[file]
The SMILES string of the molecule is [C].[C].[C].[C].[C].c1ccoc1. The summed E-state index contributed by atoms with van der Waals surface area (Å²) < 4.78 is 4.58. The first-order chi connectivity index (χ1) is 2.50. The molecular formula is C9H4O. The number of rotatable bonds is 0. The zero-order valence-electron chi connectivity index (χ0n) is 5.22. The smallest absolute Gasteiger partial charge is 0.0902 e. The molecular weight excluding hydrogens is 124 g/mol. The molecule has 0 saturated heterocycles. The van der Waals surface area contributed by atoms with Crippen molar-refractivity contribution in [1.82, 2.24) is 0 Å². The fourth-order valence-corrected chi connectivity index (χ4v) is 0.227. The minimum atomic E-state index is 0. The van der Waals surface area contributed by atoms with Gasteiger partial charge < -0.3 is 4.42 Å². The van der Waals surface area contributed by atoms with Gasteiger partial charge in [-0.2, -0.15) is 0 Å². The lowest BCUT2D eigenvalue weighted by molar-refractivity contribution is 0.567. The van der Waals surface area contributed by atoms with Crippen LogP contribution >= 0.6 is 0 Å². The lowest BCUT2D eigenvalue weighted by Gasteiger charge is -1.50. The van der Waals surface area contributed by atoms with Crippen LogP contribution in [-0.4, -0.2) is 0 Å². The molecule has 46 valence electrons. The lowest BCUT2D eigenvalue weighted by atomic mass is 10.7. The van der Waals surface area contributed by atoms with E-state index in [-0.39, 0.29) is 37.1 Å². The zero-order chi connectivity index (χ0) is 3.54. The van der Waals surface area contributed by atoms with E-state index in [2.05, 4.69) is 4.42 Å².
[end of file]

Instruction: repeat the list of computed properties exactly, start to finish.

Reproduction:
The SMILES string of the molecule is [C].[C].[C].[C].[C].c1ccoc1. The summed E-state index contributed by atoms with van der Waals surface area (Å²) < 4.78 is 4.58. The first-order chi connectivity index (χ1) is 2.50. The molecular formula is C9H4O. The number of rotatable bonds is 0. The zero-order valence-electron chi connectivity index (χ0n) is 5.22. The smallest absolute Gasteiger partial charge is 0.0902 e. The molecular weight excluding hydrogens is 124 g/mol. The molecule has 0 saturated heterocycles. The van der Waals surface area contributed by atoms with Crippen molar-refractivity contribution in [1.82, 2.24) is 0 Å². The fourth-order valence-corrected chi connectivity index (χ4v) is 0.227. The minimum atomic E-state index is 0. The van der Waals surface area contributed by atoms with Gasteiger partial charge < -0.3 is 4.42 Å². The van der Waals surface area contributed by atoms with Gasteiger partial charge in [-0.2, -0.15) is 0 Å². The lowest BCUT2D eigenvalue weighted by molar-refractivity contribution is 0.567. The van der Waals surface area contributed by atoms with Crippen LogP contribution >= 0.6 is 0 Å². The lowest BCUT2D eigenvalue weighted by Gasteiger charge is -1.50. The van der Waals surface area contributed by atoms with Crippen LogP contribution in [-0.4, -0.2) is 0 Å². The molecule has 46 valence electrons. The lowest BCUT2D eigenvalue weighted by atomic mass is 10.7. The van der Waals surface area contributed by atoms with E-state index in [-0.39, 0.29) is 37.1 Å². The zero-order chi connectivity index (χ0) is 3.54. The van der Waals surface area contributed by atoms with E-state index in [2.05, 4.69) is 4.42 Å².